Dizzy's Painting Method
Posted 15 February 2009 - 11:50 AM
I paint everything by hand, from start to finish, including sealing the final layers of paint. I've found I have much more control that way, and the paints dry more quickly. It also means I can paint without worrying about humidity, temperature, or having adequate ventilation.
Anyway, the "test subject" for this demonstration is a minimized NiteFinder with a spring replacement and a 3.5" length of 17/32" brass for a barrel. I also replaced the catch spring and cushioned the plunger head. All of these mods are pretty standard and you could easily find write-ups for them around NH.
On the left is my big bin of paint. I use artist quality paints except for the big tube of black on the right, which is student-grade. This is important. Student-grade paints are often made with cheaper pigments and dyes that will fade over time with exposure to light, which is definitely not something you want to happen if you plan on doing a lot of outdoor nerfing. They also have a lot of fillers and brighteners that will end up looking like mud in some mixtures. They don't look as bright or as clean as the artist quality paints, so I use the good stuff. It's expensive, but it's worth it if you want a paint job that won't fade away in a few months.
The black I use to prime the surfaces of the blasters. Black usually doesn't fade, nor does white, but other colours of student grade paints aren't always as reliable.
I don't use my best brushes for painting blasters, since my method puts brushes through hell and back. These ones are pretty inexpensive but reliable. The synthetic ones are for applying flat areas of paint, while the hog bristle ones are for dry brushing and scumbing. Take care of your brushes; wash them out regularly with soap and water, and don't let the paint dry in the brush hairs.
From left to right:
You can use this for anything and everything, most notably wiping excess paint from your brush when drybtushing. It's also handy for creating textures or wiping paint from the blaster in the event you make a mistake, though with acrylics it's often easier to simply paint over a bad area than to try to wipe it clean.
Mod Podge Gloss & Mod Podge Matte
These are sealers; you use them on top of painted areas to protect the paint underneath them. Usually I apply them over the first couple of layers of flat black before I move to colours, then on top of the finished colours, and finally over the entire blaster once graphics and lettering are finished. You can mix paint into them for some really nifty transparent glazing effects. You can also mix the matte and the gloss to get something in between flat-looking matte and retina-searing gloss.
Acrylic Matte Medium
Use this to thin down your paints instead of water. It's useful for details and small areas when the paint is too thick to apply with a fine brush.
I use hobby knives, needle files and sandpaper for this. For bigger scars, I use bigger files, or for a really big one I might use a Dremel rotary tool grinding bit.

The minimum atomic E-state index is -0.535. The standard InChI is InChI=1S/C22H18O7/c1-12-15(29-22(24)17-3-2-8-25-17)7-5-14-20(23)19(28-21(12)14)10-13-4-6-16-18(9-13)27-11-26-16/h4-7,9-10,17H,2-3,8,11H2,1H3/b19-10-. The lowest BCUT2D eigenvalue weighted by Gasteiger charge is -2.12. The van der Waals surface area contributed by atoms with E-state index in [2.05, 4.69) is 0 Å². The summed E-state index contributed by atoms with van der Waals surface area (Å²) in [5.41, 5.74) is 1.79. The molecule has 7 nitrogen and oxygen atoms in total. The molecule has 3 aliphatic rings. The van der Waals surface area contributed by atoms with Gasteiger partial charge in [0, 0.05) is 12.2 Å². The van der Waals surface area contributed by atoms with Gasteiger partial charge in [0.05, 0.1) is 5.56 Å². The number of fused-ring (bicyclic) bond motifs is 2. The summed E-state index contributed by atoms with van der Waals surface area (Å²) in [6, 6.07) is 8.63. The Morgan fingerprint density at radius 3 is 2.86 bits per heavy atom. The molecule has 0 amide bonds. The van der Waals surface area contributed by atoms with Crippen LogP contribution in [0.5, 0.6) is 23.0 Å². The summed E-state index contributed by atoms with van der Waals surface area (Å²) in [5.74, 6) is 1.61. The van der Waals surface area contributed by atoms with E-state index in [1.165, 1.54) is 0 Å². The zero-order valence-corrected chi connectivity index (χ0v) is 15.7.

To make more convincing scars, emphasize them more around corners and edges. The front of the blaster would be the first thing to hit the ground usually if it were dropped, or if something was coming towards its wielder, it would hit the front of the blaster first, so naturally there would be more scars towards the front. Just something to take into consideration.
(Over the image limit... again. Part 2 is on its way.)
Posted 15 February 2009 - 11:52 AM
Start by sanding down everything that you plan to paint with fine-grain sandpaper. I'd recommend a number 200-300. This step is very important; the paint won't adhere nearly as well to a smooth, glossy surface.
After sanding, I cover everything with two coats of Mars Black and seal them with Mod Podge Gloss.
Now I start to apply colours with a small hog bristle brush.
Graphics add a nice touch. Be sure to sketch out your image first. It's best to get your ideas down on paper before you commit to painting them.
I added a few touches of Aluminum paint to the scars and to the bolts that were modeled into the shell before using the same method to paint the trigger and priming handle orange. I also painted the inside of the plunger tube to match the brass barrel as best I could.
The final product:
This blaster does not have a name as of yet; suggestions would be welcome. I haven't had a chance to do range tests on it.
Questions? Comments? Flames?
Posted 15 February 2009 - 01:24 PM
P.S. Seeing the skull on that puppy, how 'bout calling 'er the "DeathNite" ? It's a little silly I know...
Edited by Salindin_Naz, 15 February 2009 - 01:25 PM.
Posted 15 February 2009 - 01:30 PM
How about Niteslayer
or Nitethrasher, Nitekiller?
Stupid names, but hey. They ARE suggestions.
Posted 15 February 2009 - 02:02 PM
Don't take that the wrong way. The gun looks very nice. You should really try some inks in your paint jobs, I think that you would use them well and could make your work even more impressive.
Posted 15 February 2009 - 06:53 PM
Posted 15 February 2009 - 06:58 PM
I know I'm going to sound stupid, but what do you recommend for sealing gaps. I cant seem to figure out what works best.
Oh my gosh, That's ironic.
Lovely work, Dizzy. I'd love to have the steady hand for hand painting, but I prefer spray paint. I do use acrylic for touch-ups and dry brushing, though.
If at first you don't succeed, add more epoxy.
Posted 15 February 2009 - 11:41 PM
(all caps because it's awesome)
Oh, and nice writeup.
Yeah, it also helps if your nuts are made of steel. Or atleast as hard as steel, to ensure that you can shoot far enough.
Posted 15 February 2009 - 11:43 PM
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